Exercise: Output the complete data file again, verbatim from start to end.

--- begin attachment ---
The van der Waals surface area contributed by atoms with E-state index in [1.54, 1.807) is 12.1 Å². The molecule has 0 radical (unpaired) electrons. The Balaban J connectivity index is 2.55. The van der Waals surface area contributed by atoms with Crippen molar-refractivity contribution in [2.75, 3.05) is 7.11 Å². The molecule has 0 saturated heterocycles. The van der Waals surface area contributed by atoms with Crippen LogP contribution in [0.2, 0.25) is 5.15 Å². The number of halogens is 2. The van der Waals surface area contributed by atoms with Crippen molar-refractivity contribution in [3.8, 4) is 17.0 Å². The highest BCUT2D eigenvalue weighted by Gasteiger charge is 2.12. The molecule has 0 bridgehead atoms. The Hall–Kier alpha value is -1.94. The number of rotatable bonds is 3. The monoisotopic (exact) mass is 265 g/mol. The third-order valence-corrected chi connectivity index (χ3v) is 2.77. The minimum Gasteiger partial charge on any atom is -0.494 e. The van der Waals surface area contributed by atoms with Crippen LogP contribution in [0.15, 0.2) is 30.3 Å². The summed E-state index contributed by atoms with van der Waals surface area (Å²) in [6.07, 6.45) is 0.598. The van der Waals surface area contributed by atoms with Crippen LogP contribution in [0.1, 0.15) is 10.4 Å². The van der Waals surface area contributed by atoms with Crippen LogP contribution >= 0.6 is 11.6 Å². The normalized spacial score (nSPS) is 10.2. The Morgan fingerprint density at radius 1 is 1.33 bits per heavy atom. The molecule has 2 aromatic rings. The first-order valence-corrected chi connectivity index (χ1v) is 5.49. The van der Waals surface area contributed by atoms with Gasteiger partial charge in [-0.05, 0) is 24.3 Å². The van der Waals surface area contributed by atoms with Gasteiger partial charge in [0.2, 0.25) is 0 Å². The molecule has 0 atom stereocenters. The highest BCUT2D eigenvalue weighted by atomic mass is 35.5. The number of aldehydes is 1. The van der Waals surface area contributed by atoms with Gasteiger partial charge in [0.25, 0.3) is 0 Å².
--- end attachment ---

The van der Waals surface area contributed by atoms with E-state index in [1.54, 1.807) is 12.1 Å². The molecule has 0 radical (unpaired) electrons. The Balaban J connectivity index is 2.55. The van der Waals surface area contributed by atoms with Crippen molar-refractivity contribution in [2.75, 3.05) is 7.11 Å². The molecule has 0 saturated heterocycles. The van der Waals surface area contributed by atoms with Crippen LogP contribution in [0.2, 0.25) is 5.15 Å². The number of halogens is 2. The van der Waals surface area contributed by atoms with Crippen molar-refractivity contribution in [3.8, 4) is 17.0 Å². The highest BCUT2D eigenvalue weighted by Gasteiger charge is 2.12. The molecule has 0 bridgehead atoms. The Hall–Kier alpha value is -1.94. The number of rotatable bonds is 3. The monoisotopic (exact) mass is 265 g/mol. The third-order valence-corrected chi connectivity index (χ3v) is 2.77. The minimum Gasteiger partial charge on any atom is -0.494 e. The van der Waals surface area contributed by atoms with Crippen LogP contribution in [0.15, 0.2) is 30.3 Å². The summed E-state index contributed by atoms with van der Waals surface area (Å²) in [6.07, 6.45) is 0.598. The van der Waals surface area contributed by atoms with Crippen LogP contribution in [0.1, 0.15) is 10.4 Å². The van der Waals surface area contributed by atoms with Crippen LogP contribution >= 0.6 is 11.6 Å². The normalized spacial score (nSPS) is 10.2. The Morgan fingerprint density at radius 1 is 1.33 bits per heavy atom. The molecule has 2 aromatic rings. The first-order valence-corrected chi connectivity index (χ1v) is 5.49. The van der Waals surface area contributed by atoms with Gasteiger partial charge in [-0.05, 0) is 24.3 Å². The van der Waals surface area contributed by atoms with Gasteiger partial charge in [0.2, 0.25) is 0 Å². The molecule has 0 atom stereocenters. The highest BCUT2D eigenvalue weighted by atomic mass is 35.5. The number of aldehydes is 1. The van der Waals surface area contributed by atoms with Gasteiger partial charge in [0.25, 0.3) is 0 Å².